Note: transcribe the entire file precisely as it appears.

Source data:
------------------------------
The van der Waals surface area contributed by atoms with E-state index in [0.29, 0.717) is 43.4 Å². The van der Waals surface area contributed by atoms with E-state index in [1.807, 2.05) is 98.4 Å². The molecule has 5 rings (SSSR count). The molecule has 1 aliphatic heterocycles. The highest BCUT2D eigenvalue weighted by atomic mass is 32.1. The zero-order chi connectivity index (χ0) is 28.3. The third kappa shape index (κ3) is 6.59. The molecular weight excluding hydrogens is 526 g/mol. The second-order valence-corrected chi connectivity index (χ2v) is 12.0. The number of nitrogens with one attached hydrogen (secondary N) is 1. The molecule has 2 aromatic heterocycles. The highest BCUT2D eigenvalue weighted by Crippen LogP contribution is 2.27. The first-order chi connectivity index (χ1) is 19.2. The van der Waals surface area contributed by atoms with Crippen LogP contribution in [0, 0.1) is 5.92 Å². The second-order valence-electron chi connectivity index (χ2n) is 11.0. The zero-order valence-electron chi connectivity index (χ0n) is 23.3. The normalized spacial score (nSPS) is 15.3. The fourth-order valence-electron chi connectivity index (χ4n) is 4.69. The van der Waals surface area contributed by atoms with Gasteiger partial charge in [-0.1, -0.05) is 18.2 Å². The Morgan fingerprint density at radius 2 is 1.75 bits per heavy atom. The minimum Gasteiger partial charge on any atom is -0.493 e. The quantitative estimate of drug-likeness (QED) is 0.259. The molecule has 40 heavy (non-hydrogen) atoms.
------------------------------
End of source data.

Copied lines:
The van der Waals surface area contributed by atoms with E-state index in [0.29, 0.717) is 43.4 Å². The van der Waals surface area contributed by atoms with E-state index in [1.807, 2.05) is 98.4 Å². The molecule has 5 rings (SSSR count). The molecule has 1 aliphatic heterocycles. The highest BCUT2D eigenvalue weighted by atomic mass is 32.1. The zero-order chi connectivity index (χ0) is 28.3. The third kappa shape index (κ3) is 6.59. The molecular weight excluding hydrogens is 526 g/mol. The second-order valence-corrected chi connectivity index (χ2v) is 12.0. The number of nitrogens with one attached hydrogen (secondary N) is 1. The molecule has 2 aromatic heterocycles. The highest BCUT2D eigenvalue weighted by Crippen LogP contribution is 2.27. The first-order chi connectivity index (χ1) is 19.2. The van der Waals surface area contributed by atoms with Crippen LogP contribution in [0, 0.1) is 5.92 Å². The second-order valence-electron chi connectivity index (χ2n) is 11.0. The zero-order valence-electron chi connectivity index (χ0n) is 23.3. The normalized spacial score (nSPS) is 15.3. The fourth-order valence-electron chi connectivity index (χ4n) is 4.69. The van der Waals surface area contributed by atoms with Gasteiger partial charge in [-0.1, -0.05) is 18.2 Å². The Morgan fingerprint density at radius 2 is 1.75 bits per heavy atom. The minimum Gasteiger partial charge on any atom is -0.493 e. The quantitative estimate of drug-likeness (QED) is 0.259. The molecule has 40 heavy (non-hydrogen) atoms.